LONDON (Reuters) - A man accused of attacking a commuter with a knife at an east London underground train station said he was acting for Syria, a prosecutor told a London court on Monday.
Muhaydin Mire, 29, of east London, was charged with attempted murder in attacking a 56-year-old commuter from behind at the ticket gates of Leytonstone underground station on Saturday evening, Westminster Magistrates' Court heard.
Police are treating the incident as a terrorist attack.
The victim's injuries included a 12-cm (5-inch) cut to the neck that required five hours of surgery. A second person suffered minor injuries.
"It was a violent, sustained and unprovoked attack, during which the victim was punched, knocked to the ground and repeatedly kicked on the ground," prosecutor David Cawthorne told the court. "He said he was doing this act for Syria and his brothers in Syria."
The prosecution also said Mire's mobile phone had contained some terrorism-related images and material.
Wearing a gray t-shirt and gray tracksuit bottoms, Mire spoke only to confirm his name, age and address, and neither he nor his lawyer gave an indication of how he would plead to the charge. He was remanded in custody to appear at London's central criminal court, the Old Bailey, on Friday.
Britain is on its second-highest level of security alert, "severe", meaning a militant attack is considered highly likely, though not imminent, mainly because of the threat posed by Islamic State (IS) militants in Syria and Iraq.
Last week, British war planes joined air strikes for the first time against IS fighters in Syria.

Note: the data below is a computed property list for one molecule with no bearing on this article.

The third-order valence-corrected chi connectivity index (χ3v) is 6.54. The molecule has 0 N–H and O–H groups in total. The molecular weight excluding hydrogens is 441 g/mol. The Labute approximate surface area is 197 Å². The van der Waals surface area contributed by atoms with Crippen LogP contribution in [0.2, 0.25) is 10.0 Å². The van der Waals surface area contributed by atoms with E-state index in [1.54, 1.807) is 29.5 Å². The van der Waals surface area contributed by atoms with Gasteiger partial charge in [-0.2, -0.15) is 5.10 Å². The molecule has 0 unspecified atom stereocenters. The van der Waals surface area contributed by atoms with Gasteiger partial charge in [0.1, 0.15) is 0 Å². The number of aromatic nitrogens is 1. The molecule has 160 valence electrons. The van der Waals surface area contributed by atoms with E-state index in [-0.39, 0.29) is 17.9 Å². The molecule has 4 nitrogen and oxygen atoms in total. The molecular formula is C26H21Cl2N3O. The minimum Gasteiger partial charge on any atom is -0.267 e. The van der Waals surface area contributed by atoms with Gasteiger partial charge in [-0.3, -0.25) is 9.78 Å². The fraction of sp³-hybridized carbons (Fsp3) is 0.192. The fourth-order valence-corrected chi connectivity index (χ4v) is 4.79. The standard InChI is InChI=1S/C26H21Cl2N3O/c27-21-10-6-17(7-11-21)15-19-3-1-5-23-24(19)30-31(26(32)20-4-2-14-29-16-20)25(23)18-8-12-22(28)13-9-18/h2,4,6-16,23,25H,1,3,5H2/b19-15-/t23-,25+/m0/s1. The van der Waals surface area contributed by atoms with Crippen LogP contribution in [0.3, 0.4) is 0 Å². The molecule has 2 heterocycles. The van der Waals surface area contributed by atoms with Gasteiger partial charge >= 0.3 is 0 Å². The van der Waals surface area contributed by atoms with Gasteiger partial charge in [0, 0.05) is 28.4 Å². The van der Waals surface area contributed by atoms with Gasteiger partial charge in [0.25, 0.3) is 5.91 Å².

"It's obviously a hideous attack," Cameron told reporters in Burton-on-Trent in central England where he was giving a speech.
"First of all, full credit to the person and people who took on this attacker, and full credit to the very brave police officers who managed to subdue him."
Footage of the aftermath of the incident has been published on social media and the phrase "You ain't no Muslim, bruv", which one onlooker is heard to shout, has been widely circulated.
"Let me also pay credit to the person - you can't quite see who it is - from the film who made that brilliant statement about 'You ain't no Muslim'," Cameron said.
After 130 people were killed in Paris last month in attacks claimed by the Islamic State militant group, police in London said they were working to double the number of officers able to carry firearms.
The authorities say British security forces have thwarted seven terrorist plots in the past 12 months and British Transport Police said that, since Saturday, they had boosted the number of officers and patrols on the London underground network.
Four British Islamists killed 52 people in suicide bombings on the capital's transport network in July 2005. The last militant attack occurred in May 2013, when two Muslim converts hacked a soldier to death in east London.
Additional reporting by William James in Burton-on-Trent, Editing by Guy Faulconbridge and Kevin Liffey